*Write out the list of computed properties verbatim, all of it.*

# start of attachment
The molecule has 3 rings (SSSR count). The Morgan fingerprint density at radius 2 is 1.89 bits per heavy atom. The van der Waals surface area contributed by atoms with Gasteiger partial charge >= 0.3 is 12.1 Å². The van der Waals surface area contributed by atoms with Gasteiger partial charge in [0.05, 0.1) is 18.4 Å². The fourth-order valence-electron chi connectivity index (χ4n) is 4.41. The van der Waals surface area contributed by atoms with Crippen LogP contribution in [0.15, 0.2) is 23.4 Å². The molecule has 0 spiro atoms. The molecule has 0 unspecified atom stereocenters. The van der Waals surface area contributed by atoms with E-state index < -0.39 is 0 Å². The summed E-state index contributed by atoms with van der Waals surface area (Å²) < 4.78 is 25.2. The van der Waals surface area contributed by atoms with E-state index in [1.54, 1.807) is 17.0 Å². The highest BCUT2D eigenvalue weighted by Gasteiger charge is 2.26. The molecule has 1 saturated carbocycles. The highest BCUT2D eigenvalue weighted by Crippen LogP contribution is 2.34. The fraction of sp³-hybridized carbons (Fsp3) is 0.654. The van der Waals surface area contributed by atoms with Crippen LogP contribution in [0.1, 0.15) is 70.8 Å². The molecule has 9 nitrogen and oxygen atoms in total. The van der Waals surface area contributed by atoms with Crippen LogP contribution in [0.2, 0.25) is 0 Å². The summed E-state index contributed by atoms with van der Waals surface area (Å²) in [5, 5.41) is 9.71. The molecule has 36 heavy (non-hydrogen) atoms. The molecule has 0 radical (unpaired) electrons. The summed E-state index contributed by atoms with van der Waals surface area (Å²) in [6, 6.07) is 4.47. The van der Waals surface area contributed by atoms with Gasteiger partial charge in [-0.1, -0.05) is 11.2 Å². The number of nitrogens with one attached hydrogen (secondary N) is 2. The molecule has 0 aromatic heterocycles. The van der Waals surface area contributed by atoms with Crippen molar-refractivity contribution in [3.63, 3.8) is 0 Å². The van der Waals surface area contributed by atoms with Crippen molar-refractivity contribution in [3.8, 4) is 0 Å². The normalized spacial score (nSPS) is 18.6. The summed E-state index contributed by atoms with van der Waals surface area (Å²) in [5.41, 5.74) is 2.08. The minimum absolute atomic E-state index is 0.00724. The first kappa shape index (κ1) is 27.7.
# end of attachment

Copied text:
The molecule has 3 rings (SSSR count). The Morgan fingerprint density at radius 2 is 1.89 bits per heavy atom. The van der Waals surface area contributed by atoms with Gasteiger partial charge >= 0.3 is 12.1 Å². The van der Waals surface area contributed by atoms with Gasteiger partial charge in [0.05, 0.1) is 18.4 Å². The fourth-order valence-electron chi connectivity index (χ4n) is 4.41. The van der Waals surface area contributed by atoms with Crippen LogP contribution in [0.15, 0.2) is 23.4 Å². The molecule has 0 spiro atoms. The molecule has 0 unspecified atom stereocenters. The van der Waals surface area contributed by atoms with E-state index < -0.39 is 0 Å². The summed E-state index contributed by atoms with van der Waals surface area (Å²) < 4.78 is 25.2. The van der Waals surface area contributed by atoms with E-state index in [1.54, 1.807) is 17.0 Å². The highest BCUT2D eigenvalue weighted by Gasteiger charge is 2.26. The molecule has 1 saturated carbocycles. The highest BCUT2D eigenvalue weighted by Crippen LogP contribution is 2.34. The fraction of sp³-hybridized carbons (Fsp3) is 0.654. The van der Waals surface area contributed by atoms with Crippen LogP contribution in [0.1, 0.15) is 70.8 Å². The molecule has 9 nitrogen and oxygen atoms in total. The van der Waals surface area contributed by atoms with Crippen LogP contribution in [0.2, 0.25) is 0 Å². The summed E-state index contributed by atoms with van der Waals surface area (Å²) in [5, 5.41) is 9.71. The molecule has 36 heavy (non-hydrogen) atoms. The molecule has 0 radical (unpaired) electrons. The summed E-state index contributed by atoms with van der Waals surface area (Å²) in [6, 6.07) is 4.47. The van der Waals surface area contributed by atoms with Gasteiger partial charge in [-0.1, -0.05) is 11.2 Å². The number of nitrogens with one attached hydrogen (secondary N) is 2. The molecule has 0 aromatic heterocycles. The van der Waals surface area contributed by atoms with Crippen molar-refractivity contribution in [3.63, 3.8) is 0 Å². The van der Waals surface area contributed by atoms with Crippen molar-refractivity contribution in [3.8, 4) is 0 Å². The normalized spacial score (nSPS) is 18.6. The summed E-state index contributed by atoms with van der Waals surface area (Å²) in [5.41, 5.74) is 2.08. The minimum absolute atomic E-state index is 0.00724. The first kappa shape index (κ1) is 27.7.